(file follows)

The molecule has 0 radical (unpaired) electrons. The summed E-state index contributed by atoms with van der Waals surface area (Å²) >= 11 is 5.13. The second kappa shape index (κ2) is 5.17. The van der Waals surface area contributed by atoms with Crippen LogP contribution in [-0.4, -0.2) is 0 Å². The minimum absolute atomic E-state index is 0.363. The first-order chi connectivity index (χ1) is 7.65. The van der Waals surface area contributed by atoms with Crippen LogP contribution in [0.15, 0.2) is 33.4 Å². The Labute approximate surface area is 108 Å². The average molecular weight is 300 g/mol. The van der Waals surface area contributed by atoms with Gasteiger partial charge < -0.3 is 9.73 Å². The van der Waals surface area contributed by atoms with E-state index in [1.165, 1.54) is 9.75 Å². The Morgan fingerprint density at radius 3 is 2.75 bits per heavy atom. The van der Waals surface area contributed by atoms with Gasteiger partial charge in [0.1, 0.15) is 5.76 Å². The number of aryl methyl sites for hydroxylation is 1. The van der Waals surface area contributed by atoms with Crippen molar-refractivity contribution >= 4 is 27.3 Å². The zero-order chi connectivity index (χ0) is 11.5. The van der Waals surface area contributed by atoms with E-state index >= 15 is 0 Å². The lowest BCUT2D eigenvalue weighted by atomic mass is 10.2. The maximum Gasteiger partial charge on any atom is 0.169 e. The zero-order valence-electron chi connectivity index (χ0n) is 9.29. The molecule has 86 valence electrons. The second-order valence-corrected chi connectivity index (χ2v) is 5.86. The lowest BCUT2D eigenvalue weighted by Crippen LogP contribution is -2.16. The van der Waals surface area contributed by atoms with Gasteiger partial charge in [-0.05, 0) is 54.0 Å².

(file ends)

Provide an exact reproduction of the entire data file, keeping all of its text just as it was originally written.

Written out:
The molecule has 0 radical (unpaired) electrons. The summed E-state index contributed by atoms with van der Waals surface area (Å²) >= 11 is 5.13. The second kappa shape index (κ2) is 5.17. The van der Waals surface area contributed by atoms with Crippen LogP contribution in [-0.4, -0.2) is 0 Å². The minimum absolute atomic E-state index is 0.363. The first-order chi connectivity index (χ1) is 7.65. The van der Waals surface area contributed by atoms with Crippen LogP contribution in [0.15, 0.2) is 33.4 Å². The Labute approximate surface area is 108 Å². The average molecular weight is 300 g/mol. The van der Waals surface area contributed by atoms with Gasteiger partial charge < -0.3 is 9.73 Å². The van der Waals surface area contributed by atoms with E-state index in [1.165, 1.54) is 9.75 Å². The Morgan fingerprint density at radius 3 is 2.75 bits per heavy atom. The van der Waals surface area contributed by atoms with Gasteiger partial charge in [0.1, 0.15) is 5.76 Å². The number of aryl methyl sites for hydroxylation is 1. The van der Waals surface area contributed by atoms with Crippen molar-refractivity contribution >= 4 is 27.3 Å². The zero-order chi connectivity index (χ0) is 11.5. The van der Waals surface area contributed by atoms with E-state index >= 15 is 0 Å². The lowest BCUT2D eigenvalue weighted by atomic mass is 10.2. The maximum Gasteiger partial charge on any atom is 0.169 e. The zero-order valence-electron chi connectivity index (χ0n) is 9.29. The molecule has 86 valence electrons. The second-order valence-corrected chi connectivity index (χ2v) is 5.86. The lowest BCUT2D eigenvalue weighted by Crippen LogP contribution is -2.16. The van der Waals surface area contributed by atoms with Gasteiger partial charge in [-0.05, 0) is 54.0 Å².